I say this to myself all the time. I say it to other people (especially my kids) a lot. And, I hear people say it every day. Someday.

What’s the last thing you said someday to?

“Someday I’ll lose a few more pounds.” That’s my most common one right now. The runner up is how someday I’d like to learn to use my new camera or see Pitch Perfect 3.

I told my kids that someday we’ll get stuff hung on the walls. I’ve been saying someday for at least three months on that one.

And, I hear a lot of people tell me how someday they’d like to work on, finish, learn about this or that. When I hear them say it, it’s easy to question them about why they haven’t worked on it yet. And, when will they?

Sounds like I need to do better at asking myself those questions.

Figuring Out How to Accomplish Your “Someday”

  1. Start with why you haven’t done it. At work, we call it getting to the why. Do you have the resources? What keeps you from working towards your goal? Is it something you really don’t want to do? Did you set the goal or did some one set it for you? Sometimes instead of starting with the goal, you need to get something else out of the way – the why.
  2. Get the barriers out of the way. If you’re trying to start a new habit or improve some behavior, think about what kept you from being successful in the past. For example: I want to be on time to work everyday. What keeps me from leaving on time? I push snooze, I take a long time choosing a shirt, the baby’s diaper bag isn’t packed, etc. So, I need to choose one to work on first.
  3. Start with a step. If you dive in the to the deep end you might make it a little while but eventually you’re not going to make it. Take a step towards your goal. I can get things ready at night that will help me in the morning when I inevitably will push snooze. Make a specific plan and a specific time to accomplish your step. If you’re vague and don’t think it all the way through, there’s no way to hold yourself accountable.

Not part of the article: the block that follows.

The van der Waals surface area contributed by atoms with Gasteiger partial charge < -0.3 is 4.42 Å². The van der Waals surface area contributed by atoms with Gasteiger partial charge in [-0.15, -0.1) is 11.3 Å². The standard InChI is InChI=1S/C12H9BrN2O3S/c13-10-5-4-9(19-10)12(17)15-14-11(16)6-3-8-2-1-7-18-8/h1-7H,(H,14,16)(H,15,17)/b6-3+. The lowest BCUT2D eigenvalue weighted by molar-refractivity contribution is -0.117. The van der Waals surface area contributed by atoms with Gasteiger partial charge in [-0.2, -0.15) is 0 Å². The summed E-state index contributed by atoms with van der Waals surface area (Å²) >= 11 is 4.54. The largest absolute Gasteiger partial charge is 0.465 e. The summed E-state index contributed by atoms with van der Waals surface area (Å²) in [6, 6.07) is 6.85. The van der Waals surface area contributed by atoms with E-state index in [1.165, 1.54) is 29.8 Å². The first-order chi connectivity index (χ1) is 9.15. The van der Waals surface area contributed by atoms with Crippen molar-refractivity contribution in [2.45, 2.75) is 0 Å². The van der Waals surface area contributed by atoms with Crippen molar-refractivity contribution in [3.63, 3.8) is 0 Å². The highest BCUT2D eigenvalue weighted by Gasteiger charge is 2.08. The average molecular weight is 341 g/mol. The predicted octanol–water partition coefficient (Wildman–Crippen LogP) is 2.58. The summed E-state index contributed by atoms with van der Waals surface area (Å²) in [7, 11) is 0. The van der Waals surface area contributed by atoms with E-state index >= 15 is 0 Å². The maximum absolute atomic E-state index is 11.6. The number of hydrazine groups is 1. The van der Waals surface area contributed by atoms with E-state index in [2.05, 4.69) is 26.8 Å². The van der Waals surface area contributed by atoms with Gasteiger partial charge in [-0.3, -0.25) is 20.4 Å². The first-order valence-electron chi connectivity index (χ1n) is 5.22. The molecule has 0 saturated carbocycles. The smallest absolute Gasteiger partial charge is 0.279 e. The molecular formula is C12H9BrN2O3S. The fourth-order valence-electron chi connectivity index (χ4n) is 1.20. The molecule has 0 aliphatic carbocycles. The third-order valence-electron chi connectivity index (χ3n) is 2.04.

4. Be accountable at each step. Because you’ve split your goal into steps, it’s easy to be accountable and check each box off as you progress. Use a checklist to physically mark things off, set reminder alarms, and/or get an accountability partner. At work, I visit with individuals at least once a week to see how they’re doing on their steps. And, at home, before I go into my room for the night, I put the car seat, diaper bag, and my purse all together and lay out clothes for me and the baby. Some days or weeks aren’t as smooth as others and I have to adjust my plan.
  5. Be flexible. Adjust your steps or plans as necessary to be realistic. I, realistically, can not plan on being out of bed in time to get me and baby out the door in the morning. That’s why I have the night time routine. Right now, with a new baby and cold weather, I’m probably not going to be active enough to lose weight so I changed my goal for the winter – I’m not going to gain weight. Set up a realistic plan but if you still don’t make the progress you’re hoping, be flexible and make adjustments. Don’t set yourself up for failure and be excited about your success!
  6. Celebrate success! All of it! Every step deserves some celebration. I’ve only been late to work one time in the last five weeks. That’s exciting! Maybe I don’t deserve an award but I like to tell my husband or even my supervisor how well I’ve improved. I still don’t know how to take great pictures with my new camera but I know how to download the ones I do get. And, I haven’t lost any more weight recently but I haven’t gone up either! Celebrate little things. Don’t hold yourself back waiting to be proud of yourself when you do something big. You do things worth celebrating every day!

What is your someday and what are you going to do about it?